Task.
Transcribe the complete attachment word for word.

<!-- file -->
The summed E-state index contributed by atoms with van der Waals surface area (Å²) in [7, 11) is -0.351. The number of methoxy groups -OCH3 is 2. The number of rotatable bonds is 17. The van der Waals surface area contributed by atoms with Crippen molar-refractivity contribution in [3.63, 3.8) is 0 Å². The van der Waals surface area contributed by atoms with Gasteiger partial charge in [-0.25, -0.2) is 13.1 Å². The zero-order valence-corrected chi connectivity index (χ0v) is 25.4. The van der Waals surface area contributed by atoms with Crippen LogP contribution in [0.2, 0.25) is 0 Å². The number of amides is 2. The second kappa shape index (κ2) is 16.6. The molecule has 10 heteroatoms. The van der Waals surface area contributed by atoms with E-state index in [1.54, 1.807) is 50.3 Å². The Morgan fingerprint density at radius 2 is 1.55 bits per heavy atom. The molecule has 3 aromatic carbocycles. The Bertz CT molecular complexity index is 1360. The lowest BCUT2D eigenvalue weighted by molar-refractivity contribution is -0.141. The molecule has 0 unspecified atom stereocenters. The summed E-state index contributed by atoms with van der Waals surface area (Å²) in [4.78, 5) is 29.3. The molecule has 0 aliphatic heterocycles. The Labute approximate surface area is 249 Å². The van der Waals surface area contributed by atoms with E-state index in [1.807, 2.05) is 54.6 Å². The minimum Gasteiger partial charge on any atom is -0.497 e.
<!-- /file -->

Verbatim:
The summed E-state index contributed by atoms with van der Waals surface area (Å²) in [7, 11) is -0.351. The number of methoxy groups -OCH3 is 2. The number of rotatable bonds is 17. The van der Waals surface area contributed by atoms with Crippen molar-refractivity contribution in [3.63, 3.8) is 0 Å². The van der Waals surface area contributed by atoms with Gasteiger partial charge in [-0.25, -0.2) is 13.1 Å². The zero-order valence-corrected chi connectivity index (χ0v) is 25.4. The van der Waals surface area contributed by atoms with Crippen LogP contribution in [0.2, 0.25) is 0 Å². The number of amides is 2. The second kappa shape index (κ2) is 16.6. The molecule has 10 heteroatoms. The van der Waals surface area contributed by atoms with E-state index in [1.54, 1.807) is 50.3 Å². The Morgan fingerprint density at radius 2 is 1.55 bits per heavy atom. The molecule has 3 aromatic carbocycles. The Bertz CT molecular complexity index is 1360. The lowest BCUT2D eigenvalue weighted by molar-refractivity contribution is -0.141. The molecule has 0 unspecified atom stereocenters. The summed E-state index contributed by atoms with van der Waals surface area (Å²) in [4.78, 5) is 29.3. The molecule has 0 aliphatic heterocycles. The Labute approximate surface area is 249 Å². The van der Waals surface area contributed by atoms with E-state index in [1.807, 2.05) is 54.6 Å². The minimum Gasteiger partial charge on any atom is -0.497 e.